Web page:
Head 200 lbs (J head, not 2J)
    Ram Adapter, 90 lbs
    Ram, 218 lbs
    Turret, 214 lbs
    Column, 715 lbs
    Knee, 257 lbs
    Saddle, 142 lbs
    48 Table, 365 lbs

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    McMaster Carr didn't seem to have (or I couldn't locate) metric-thread resistance oilers. For a large variety of OEM components including Japanese mechanical and electrical specialties I found JTEK Machinery to be very helpful. On the web at JTEK.com and in Stafford, TX at 281-565-8600.

    They have a $30 minimum order but Mimi offered to put together a kit of fittings, tubing, and other commonly used items to round out the order. The lubricator was $7.65, about $11 from McMaster Carr.

    Thanks again to all that responded, and a Happy Thanksgiving to all celebrants.

    Larry

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    Default JTEK name has changed.

    Quote Originally Posted by ljgoldberg View Post
    McMaster Carr didn't seem to have (or I couldn't locate) metric-thread resistance oilers. For a large variety of OEM components including Japanese mechanical and electrical specialties I found JTEK Machinery to be very helpful. On the web at JTEK.com and in Stafford, TX at 281-565-8600.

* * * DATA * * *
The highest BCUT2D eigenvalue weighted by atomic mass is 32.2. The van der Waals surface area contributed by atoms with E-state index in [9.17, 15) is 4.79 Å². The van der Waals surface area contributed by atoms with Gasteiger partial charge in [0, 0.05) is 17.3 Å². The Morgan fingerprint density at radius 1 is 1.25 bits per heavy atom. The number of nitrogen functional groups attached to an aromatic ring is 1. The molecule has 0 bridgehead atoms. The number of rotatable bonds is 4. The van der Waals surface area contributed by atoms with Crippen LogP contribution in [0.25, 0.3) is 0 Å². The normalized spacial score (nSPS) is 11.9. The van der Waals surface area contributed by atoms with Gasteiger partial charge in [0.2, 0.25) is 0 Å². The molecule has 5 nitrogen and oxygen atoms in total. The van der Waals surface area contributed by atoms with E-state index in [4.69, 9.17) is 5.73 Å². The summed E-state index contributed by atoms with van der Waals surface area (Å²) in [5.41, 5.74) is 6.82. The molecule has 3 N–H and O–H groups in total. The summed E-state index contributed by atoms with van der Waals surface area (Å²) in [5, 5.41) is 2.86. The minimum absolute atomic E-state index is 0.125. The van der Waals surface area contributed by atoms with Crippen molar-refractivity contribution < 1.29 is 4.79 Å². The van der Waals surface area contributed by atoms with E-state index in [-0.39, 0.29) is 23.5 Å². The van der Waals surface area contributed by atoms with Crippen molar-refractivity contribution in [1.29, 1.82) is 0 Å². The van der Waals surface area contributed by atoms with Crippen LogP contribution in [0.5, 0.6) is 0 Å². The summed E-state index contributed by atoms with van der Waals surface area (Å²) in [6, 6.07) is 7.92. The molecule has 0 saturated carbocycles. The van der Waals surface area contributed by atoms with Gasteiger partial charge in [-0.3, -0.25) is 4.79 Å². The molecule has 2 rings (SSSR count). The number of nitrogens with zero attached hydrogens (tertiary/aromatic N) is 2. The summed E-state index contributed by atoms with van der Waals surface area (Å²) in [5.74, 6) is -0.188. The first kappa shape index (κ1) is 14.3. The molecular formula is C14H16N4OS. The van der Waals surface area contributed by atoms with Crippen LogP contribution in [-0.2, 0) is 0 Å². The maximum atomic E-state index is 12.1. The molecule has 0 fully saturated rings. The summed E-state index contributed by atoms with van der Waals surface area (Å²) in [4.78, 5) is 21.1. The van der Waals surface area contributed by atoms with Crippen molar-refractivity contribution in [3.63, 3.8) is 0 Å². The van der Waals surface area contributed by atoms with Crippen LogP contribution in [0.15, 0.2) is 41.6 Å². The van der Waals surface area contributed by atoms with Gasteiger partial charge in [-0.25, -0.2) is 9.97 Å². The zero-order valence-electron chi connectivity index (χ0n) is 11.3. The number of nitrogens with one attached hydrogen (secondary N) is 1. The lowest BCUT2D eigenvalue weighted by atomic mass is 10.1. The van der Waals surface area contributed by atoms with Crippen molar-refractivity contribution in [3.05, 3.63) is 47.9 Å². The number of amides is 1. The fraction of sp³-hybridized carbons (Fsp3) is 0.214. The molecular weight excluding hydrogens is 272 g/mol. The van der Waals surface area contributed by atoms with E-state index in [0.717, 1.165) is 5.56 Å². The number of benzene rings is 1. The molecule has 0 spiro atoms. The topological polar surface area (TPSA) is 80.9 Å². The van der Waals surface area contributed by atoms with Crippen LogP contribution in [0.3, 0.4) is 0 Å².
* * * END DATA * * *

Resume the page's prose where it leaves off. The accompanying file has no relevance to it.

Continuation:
They have a $30 minimum order but Mimi offered to put together a kit of fittings, tubing, and other commonly used items to round out the order. The lubricator was $7.65, about $11 from McMaster Carr.

    Thanks again to all that responded, and a Happy Thanksgiving to all celebrants.

    Larry
    JTEK has changed their name to INDUSTEQ, Inc.. For more information go to the following link.
    JTEK Machinery, Inc. is Now Industeq Inc.

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    I know this post is over 12 years old but I received a PM request from a member to update the link to the BiJur oil system PDF. Here it is again.

    " http://www.bijurdelimon.com/fileadmi...istance_BR.pdf ".

    I have enclosed the link within quotes in the hopes the forum software will not abbreviate the link, which I think is what is happening. You may note the three dots after the word "productd...", in my post of April 2007. I don't know but there may be a special way to enter a link. If there is, I do not know how. Thanks. Joe

    On edit: The link is still abbreviated! (Missing "ucts/docs/bdius/Brochures/256_SYS_Single-Line_Resit". I will try and find out how to entere a link correctly. Joe

    .bijurdelimon.com/fileadmin/products/docs/bdius/Brochures/258_SYS_Single-Line-Resistance_BR.pdf This line s correct after the "HTTP://www"